The Supreme Court issued orders from its October 14 conference this morning. The justices did not add any new cases to their merits docket for this term, and they did not act on a Virginia school board’s request for review of a lower court’s decision that would allow a transgender student who identifies as a boy to use the boys’ bathroom at his high school.
The justices denied review in the case of a Washington death row inmate, over a lengthy and strongly worded dissent by Justice Sonia Sotomayor that was joined by Justice Ruth Bader Ginsburg. The inmate, Clark Elmore, was a Vietnam veteran who pleaded guilty to the 1995 rape and murder of his stepdaughter. At his trial, he was represented by an inexperienced attorney who had no prior death penalty experience and put on only a bare-bones defense at the penalty phase: Five witnesses testified for less than an hour in total, primarily about their impressions of Elmore after the murder. Elmore’s attorney decided to rely “exclusively on a remorse defense,” and he failed to investigate and present evidence about Elmore’s extensive brain injury (from, among other things, exposure to pesticides and Agent Orange), his post-traumatic stress disorder from being raped in prison, and his lack of future dangerousness. The court had relisted the case seven times before today rejecting Elmore’s petition.
In a fifteen-page dissent, Sotomayor acknowledged that Elmore’s crime was “horrific.” But, she added, “not all defendants who commit horrific crimes are sentenced to death.” Noting that the broader debate over whether the death penalty itself is constitutional “is not at issue here,” she emphasized that “whatever flaws do exist in our system can be tolerated only by remaining faithful to our Constitution’s procedural safeguards.” And, she asserted, those safeguards did not protect Elmore here, given the serious shortcomings of his attorney.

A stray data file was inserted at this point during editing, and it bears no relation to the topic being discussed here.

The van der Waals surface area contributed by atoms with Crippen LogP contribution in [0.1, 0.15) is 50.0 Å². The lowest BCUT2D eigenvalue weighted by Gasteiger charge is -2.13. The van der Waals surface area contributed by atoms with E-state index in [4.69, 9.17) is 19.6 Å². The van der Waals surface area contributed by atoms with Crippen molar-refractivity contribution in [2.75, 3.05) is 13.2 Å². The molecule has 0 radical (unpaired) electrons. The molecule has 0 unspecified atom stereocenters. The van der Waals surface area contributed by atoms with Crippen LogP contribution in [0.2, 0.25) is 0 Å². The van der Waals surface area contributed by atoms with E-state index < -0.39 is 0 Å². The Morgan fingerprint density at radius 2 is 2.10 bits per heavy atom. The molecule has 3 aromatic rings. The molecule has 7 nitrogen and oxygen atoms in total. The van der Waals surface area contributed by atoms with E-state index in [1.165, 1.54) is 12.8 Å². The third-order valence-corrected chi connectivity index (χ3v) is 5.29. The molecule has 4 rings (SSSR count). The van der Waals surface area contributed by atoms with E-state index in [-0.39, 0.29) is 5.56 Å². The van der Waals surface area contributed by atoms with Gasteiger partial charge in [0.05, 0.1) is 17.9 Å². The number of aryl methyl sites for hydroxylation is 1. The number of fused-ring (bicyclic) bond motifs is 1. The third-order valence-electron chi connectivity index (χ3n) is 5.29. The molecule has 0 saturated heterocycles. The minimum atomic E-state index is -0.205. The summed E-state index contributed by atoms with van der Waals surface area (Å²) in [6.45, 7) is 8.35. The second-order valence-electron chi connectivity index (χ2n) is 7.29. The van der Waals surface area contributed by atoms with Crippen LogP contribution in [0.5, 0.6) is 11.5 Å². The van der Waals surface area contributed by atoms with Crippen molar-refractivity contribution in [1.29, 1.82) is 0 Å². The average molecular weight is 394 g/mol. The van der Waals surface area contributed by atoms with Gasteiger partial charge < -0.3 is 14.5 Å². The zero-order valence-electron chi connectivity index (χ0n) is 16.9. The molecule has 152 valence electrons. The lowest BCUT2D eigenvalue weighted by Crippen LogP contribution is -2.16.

The justices did not act on Gloucester County School Board v. G.G., the case involving the transgender student. After a federal district court ordered the school board to allow the student to use the boys’ bathroom when school resumed this fall and the Fourth Circuit declined to step in, the school board asked the Supreme Court to put the lower court’s order on hold until the justices could weigh in. The justices agreed to do so, with Justice Stephen Breyer joining the court’s four more conservative justices to provide the fifth vote needed for a stay of the district court’s ruling.
The justices considered the school board’s petition for review of the case for the first time last week. The failure to act on the petition today was not entirely surprising, given the court’s general (although not uniform) practice of not granting review until it has considered a case at a minimum of two conferences. It is also possible that, if the court opted not to grant review, one or more justices could be drafting a dissent from the denial of certiorari.
The justices’ next conference is scheduled for October 28. Orders from that conference are expected on Monday, October 31.